Massacre Time may have been better known for its violence, had it been released before Django, which changed the trajectory of spaghetti westerns with a single sequence, in which a man is force-fed his own ear. Fulci doesn’t go gonzo, but he does begin exploring torture, specifically flogging and crucifixion, in a preview of more graphic scenes shot for The Beyond and Don’t Torture a Duckling (Italian: Non si Sevizia un Paperino; aka: The Long Night of Exorcism, 1972). Fulci considered himself a radical leftist and even belonged to the Italian Communist Party when he was younger, but, like most of his movies, Massacre Time doesn’t have an aggressive political identity, at least nothing on the level of the Zapata westerns that spawned the same year (1966). The anti-aristocratic messaging fits the classic American western model, which tended to espouse the virtue of personal freedom (at the expense of the indigenous population, of course), minus any specific political ideology. However, Fulci did sometimes claim that the violence in his films represented his anti-fascist and anti-Catholic beliefs, so it’s not hard to imagine that Massacre Time’s bloodier than average gunshot wounds, brutal bullwhipping, and crucifixion held deeper meaning, hence the director refusing to compromise with the Spanish co-producers.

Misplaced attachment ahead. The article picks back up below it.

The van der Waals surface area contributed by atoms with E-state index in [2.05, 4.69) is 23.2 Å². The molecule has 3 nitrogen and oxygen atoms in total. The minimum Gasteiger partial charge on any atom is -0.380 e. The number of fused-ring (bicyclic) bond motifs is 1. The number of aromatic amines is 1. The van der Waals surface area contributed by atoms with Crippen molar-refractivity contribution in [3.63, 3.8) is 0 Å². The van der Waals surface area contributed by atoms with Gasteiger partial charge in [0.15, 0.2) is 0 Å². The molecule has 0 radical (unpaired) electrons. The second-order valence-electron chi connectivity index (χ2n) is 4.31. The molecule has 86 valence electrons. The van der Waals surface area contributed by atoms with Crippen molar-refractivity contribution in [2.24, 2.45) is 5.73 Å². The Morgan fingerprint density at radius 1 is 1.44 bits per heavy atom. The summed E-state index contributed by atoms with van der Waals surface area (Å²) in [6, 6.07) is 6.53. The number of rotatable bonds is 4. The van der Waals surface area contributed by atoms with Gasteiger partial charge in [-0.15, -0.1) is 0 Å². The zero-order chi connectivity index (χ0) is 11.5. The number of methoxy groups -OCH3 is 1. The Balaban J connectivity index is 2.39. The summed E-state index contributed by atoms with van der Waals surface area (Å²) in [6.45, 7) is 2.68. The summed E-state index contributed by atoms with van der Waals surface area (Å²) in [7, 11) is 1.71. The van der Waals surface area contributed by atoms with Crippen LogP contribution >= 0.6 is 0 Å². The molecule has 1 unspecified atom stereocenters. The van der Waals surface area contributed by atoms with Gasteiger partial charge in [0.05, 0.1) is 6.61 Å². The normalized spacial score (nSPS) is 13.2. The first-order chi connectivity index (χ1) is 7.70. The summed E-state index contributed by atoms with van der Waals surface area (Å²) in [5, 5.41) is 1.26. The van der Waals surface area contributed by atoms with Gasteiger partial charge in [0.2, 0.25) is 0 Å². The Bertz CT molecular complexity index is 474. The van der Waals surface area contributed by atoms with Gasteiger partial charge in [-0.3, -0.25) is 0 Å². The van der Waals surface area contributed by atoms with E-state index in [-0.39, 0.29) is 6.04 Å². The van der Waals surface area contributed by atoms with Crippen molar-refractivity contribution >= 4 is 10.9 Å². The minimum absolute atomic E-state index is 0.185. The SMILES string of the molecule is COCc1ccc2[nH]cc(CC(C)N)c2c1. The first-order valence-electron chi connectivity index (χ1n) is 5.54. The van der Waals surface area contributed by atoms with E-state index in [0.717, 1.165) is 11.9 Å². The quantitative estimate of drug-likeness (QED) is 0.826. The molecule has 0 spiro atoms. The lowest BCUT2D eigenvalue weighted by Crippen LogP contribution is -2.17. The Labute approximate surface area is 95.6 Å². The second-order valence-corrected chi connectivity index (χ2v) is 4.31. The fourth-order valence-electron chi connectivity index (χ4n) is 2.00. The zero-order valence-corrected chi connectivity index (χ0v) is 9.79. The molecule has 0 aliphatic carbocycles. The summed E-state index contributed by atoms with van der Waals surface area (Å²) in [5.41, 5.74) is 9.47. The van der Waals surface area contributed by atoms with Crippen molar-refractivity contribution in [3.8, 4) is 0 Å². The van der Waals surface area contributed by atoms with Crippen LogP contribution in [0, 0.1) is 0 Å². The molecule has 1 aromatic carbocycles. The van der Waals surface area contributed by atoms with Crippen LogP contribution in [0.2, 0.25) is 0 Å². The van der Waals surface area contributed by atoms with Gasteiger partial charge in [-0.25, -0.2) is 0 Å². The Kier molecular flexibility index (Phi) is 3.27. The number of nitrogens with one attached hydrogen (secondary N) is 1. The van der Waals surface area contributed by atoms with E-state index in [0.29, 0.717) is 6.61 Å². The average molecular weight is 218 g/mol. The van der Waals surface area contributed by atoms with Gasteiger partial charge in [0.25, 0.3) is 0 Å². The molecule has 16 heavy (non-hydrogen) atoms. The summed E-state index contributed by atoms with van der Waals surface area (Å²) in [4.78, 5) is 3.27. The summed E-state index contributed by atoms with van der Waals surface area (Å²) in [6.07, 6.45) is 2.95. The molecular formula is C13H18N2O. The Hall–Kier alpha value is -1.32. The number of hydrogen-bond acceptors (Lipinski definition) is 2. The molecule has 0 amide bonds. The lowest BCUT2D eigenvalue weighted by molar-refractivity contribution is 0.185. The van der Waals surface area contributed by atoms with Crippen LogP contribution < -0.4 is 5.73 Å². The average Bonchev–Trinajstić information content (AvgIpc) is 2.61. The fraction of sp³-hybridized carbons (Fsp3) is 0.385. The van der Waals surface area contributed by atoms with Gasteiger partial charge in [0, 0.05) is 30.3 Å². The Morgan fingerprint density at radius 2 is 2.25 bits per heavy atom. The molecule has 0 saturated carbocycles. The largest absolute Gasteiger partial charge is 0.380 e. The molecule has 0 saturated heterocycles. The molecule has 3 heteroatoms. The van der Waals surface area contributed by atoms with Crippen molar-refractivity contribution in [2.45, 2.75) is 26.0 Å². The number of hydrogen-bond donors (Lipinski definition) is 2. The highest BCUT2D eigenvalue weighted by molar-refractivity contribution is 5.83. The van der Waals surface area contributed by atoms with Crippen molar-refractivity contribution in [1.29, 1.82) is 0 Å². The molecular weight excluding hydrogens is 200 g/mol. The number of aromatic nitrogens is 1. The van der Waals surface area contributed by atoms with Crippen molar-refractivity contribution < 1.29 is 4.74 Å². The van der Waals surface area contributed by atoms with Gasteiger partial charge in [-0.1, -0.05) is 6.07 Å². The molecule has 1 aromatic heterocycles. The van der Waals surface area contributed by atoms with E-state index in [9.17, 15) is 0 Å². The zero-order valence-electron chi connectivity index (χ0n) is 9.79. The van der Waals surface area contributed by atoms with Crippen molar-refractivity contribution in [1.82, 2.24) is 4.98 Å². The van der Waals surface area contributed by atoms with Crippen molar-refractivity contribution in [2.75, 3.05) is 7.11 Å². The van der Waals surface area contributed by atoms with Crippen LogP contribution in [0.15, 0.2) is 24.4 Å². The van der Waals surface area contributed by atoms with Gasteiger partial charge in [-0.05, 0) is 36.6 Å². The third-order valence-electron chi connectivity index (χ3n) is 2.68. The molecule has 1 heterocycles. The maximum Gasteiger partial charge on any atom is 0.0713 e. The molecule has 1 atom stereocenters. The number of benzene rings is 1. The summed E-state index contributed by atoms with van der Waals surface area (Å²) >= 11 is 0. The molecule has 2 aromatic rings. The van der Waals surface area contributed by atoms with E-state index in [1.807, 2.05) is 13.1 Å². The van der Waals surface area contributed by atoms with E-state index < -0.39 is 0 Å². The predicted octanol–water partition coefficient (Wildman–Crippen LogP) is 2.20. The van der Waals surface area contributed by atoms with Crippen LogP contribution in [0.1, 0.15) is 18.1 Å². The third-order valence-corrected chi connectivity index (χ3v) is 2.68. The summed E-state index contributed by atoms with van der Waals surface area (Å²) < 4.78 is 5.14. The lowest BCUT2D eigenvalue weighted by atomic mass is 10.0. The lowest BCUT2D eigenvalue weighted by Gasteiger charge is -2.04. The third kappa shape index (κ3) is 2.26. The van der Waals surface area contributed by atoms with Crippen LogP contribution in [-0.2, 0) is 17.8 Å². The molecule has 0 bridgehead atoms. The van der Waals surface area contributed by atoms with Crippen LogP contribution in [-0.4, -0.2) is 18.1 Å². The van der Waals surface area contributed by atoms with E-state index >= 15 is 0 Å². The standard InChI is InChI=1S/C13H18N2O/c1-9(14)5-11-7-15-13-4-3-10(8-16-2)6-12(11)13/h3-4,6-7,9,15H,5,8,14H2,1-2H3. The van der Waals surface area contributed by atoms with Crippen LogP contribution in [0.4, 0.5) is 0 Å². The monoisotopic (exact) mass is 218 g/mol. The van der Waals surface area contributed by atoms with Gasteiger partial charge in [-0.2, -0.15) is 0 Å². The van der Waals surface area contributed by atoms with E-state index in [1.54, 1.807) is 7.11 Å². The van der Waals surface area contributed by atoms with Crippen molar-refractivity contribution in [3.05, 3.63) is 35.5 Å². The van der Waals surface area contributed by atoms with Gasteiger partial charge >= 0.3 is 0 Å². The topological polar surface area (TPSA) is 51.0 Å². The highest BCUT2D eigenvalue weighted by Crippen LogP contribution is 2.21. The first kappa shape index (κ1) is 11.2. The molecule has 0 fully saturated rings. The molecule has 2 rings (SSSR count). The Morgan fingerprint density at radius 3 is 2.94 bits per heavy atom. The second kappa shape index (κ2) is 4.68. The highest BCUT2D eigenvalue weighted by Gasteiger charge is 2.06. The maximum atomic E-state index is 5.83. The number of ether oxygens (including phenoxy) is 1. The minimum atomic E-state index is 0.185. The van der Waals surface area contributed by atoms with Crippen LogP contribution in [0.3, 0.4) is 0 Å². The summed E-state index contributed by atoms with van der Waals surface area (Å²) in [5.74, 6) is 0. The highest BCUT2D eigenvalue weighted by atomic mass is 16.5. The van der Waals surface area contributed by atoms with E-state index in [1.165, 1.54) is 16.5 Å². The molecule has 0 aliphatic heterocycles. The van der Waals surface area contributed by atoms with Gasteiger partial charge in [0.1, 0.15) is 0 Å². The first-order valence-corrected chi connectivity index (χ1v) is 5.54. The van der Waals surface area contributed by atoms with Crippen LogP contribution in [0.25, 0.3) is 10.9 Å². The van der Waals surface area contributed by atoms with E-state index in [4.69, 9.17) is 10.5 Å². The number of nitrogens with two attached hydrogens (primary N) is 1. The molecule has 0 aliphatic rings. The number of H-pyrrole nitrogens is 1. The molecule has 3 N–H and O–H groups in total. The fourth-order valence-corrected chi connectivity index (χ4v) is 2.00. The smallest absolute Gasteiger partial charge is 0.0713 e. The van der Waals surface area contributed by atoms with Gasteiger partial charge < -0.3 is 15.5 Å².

As a writer, Fernando di Leo was one of the Italian westerns’ most important figures. He worked on Sergio Leone’s first two westerns, A Fistful of Dollars and For a Few Dollars More (Italy: Per qualche dollaro in più, 1965), Duccio Tessari’s The Return of Ringo (Italian: Il ritorno di Ringo, 1965), Corbucci’s Navajo Joe (1966), and Florestano Vancini’s Long Days of Vengeance (Italian: I lunghi giorni della vendetta, 1967), among others, before breaking out as a writer/director of poliziotteschi movies, such as Caliber 9 (Italian: Milano calibro 9, 1972) and Shoot First, Die Later (Italian: Il poliziotto è marcio, 1974). Massacre Time is pretty light on new ideas – di Leo is practically Mad-Libbing his way through his Fistful of Dollars and Return of Ringo scripts, recycling ideas that he’d recycle again after this – but the story and characters are polished enough to stand out from the imitators that were already reusing his old material, only a couple of years into the fad. Di Leo’s work wasn’t as graphic as Fulci's, but it certainly was known for being violent, macho, and (as Alex Cox amusingly notes) it rarely features women in lead or supporting roles. As such, they also tend to be misogynistic at their worst, vaguely homoerotic at their best (it is heavily implied that the villains had previously engaged in an incestuous relationship). During an interview found in Troy Howarth’s book, Splintered Visions: Lucio Fulci and His Films (Midnight Marquee Press, Inc., 2015), di Leo claims that the violence wasn’t all Fulci’s doing and that his original screenplay was plenty bloody all on its own. While flogging and crucifixion became future Fulci trademarks, they are part of the spaghetti western genre’s popular tradition of turning their antiheroes into Christ figures through torture – something that began with A Fistful of Dollars and was solidified with Django. Still, the grueling length of the whipping scene and the fact that it ends on a sarcastic joke (the funniest in the entire movie) feels like pure, uncut Fulci. Following Massacre Time, Fulci made another handful of comedies and worked on the script for Riccardo Freda’s pre-Argento giallo, Double Face (Italian: A doppia faccia; German: Das Gesicht im Dunkeln, 1969), before making his first thriller as director, 1969’s Perversion Story (Italian: Una Sull'altra; aka: One on Top of the Other, 1969). That same year, Fulci directed the bleak and bloody historical drama Beatrice Cenci (aka: The Conspiracy of Torture) and solidified his auteurist ethos.